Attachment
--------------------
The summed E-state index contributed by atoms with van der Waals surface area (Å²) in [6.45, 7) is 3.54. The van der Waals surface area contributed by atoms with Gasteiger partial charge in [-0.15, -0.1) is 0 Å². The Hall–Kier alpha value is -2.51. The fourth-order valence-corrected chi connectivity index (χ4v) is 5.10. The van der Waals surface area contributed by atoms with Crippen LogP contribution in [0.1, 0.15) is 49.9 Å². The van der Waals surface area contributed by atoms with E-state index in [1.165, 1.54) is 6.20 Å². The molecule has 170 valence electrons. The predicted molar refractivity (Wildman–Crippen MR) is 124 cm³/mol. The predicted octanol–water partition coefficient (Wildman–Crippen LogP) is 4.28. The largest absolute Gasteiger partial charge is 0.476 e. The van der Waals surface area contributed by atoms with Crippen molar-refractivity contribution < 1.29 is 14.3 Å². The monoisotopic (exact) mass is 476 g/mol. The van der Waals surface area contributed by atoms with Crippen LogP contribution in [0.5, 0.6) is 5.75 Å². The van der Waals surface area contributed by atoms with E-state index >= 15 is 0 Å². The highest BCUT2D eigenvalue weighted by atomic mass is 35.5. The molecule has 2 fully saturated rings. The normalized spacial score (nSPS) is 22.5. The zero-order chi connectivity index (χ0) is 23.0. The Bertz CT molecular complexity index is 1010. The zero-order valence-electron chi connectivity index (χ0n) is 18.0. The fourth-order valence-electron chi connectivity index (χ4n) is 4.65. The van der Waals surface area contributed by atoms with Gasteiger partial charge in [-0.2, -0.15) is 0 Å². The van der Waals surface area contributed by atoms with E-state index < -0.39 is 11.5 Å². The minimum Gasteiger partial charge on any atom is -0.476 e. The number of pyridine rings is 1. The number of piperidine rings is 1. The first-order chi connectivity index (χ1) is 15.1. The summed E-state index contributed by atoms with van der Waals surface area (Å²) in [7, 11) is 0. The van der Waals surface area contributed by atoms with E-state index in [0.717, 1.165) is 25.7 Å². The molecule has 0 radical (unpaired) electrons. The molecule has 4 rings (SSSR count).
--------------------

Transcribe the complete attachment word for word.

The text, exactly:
The summed E-state index contributed by atoms with van der Waals surface area (Å²) in [6.45, 7) is 3.54. The van der Waals surface area contributed by atoms with Gasteiger partial charge in [-0.15, -0.1) is 0 Å². The Hall–Kier alpha value is -2.51. The fourth-order valence-corrected chi connectivity index (χ4v) is 5.10. The van der Waals surface area contributed by atoms with Crippen LogP contribution in [0.1, 0.15) is 49.9 Å². The van der Waals surface area contributed by atoms with E-state index in [1.165, 1.54) is 6.20 Å². The molecule has 170 valence electrons. The predicted molar refractivity (Wildman–Crippen MR) is 124 cm³/mol. The predicted octanol–water partition coefficient (Wildman–Crippen LogP) is 4.28. The largest absolute Gasteiger partial charge is 0.476 e. The van der Waals surface area contributed by atoms with Crippen molar-refractivity contribution < 1.29 is 14.3 Å². The monoisotopic (exact) mass is 476 g/mol. The van der Waals surface area contributed by atoms with Crippen LogP contribution in [0.5, 0.6) is 5.75 Å². The van der Waals surface area contributed by atoms with E-state index >= 15 is 0 Å². The highest BCUT2D eigenvalue weighted by atomic mass is 35.5. The molecule has 2 fully saturated rings. The normalized spacial score (nSPS) is 22.5. The zero-order chi connectivity index (χ0) is 23.0. The Bertz CT molecular complexity index is 1010. The zero-order valence-electron chi connectivity index (χ0n) is 18.0. The fourth-order valence-electron chi connectivity index (χ4n) is 4.65. The van der Waals surface area contributed by atoms with Gasteiger partial charge in [-0.2, -0.15) is 0 Å². The van der Waals surface area contributed by atoms with E-state index < -0.39 is 11.5 Å². The minimum Gasteiger partial charge on any atom is -0.476 e. The number of pyridine rings is 1. The number of piperidine rings is 1. The first-order chi connectivity index (χ1) is 15.1. The summed E-state index contributed by atoms with van der Waals surface area (Å²) in [7, 11) is 0. The van der Waals surface area contributed by atoms with E-state index in [0.717, 1.165) is 25.7 Å². The molecule has 0 radical (unpaired) electrons. The molecule has 4 rings (SSSR count).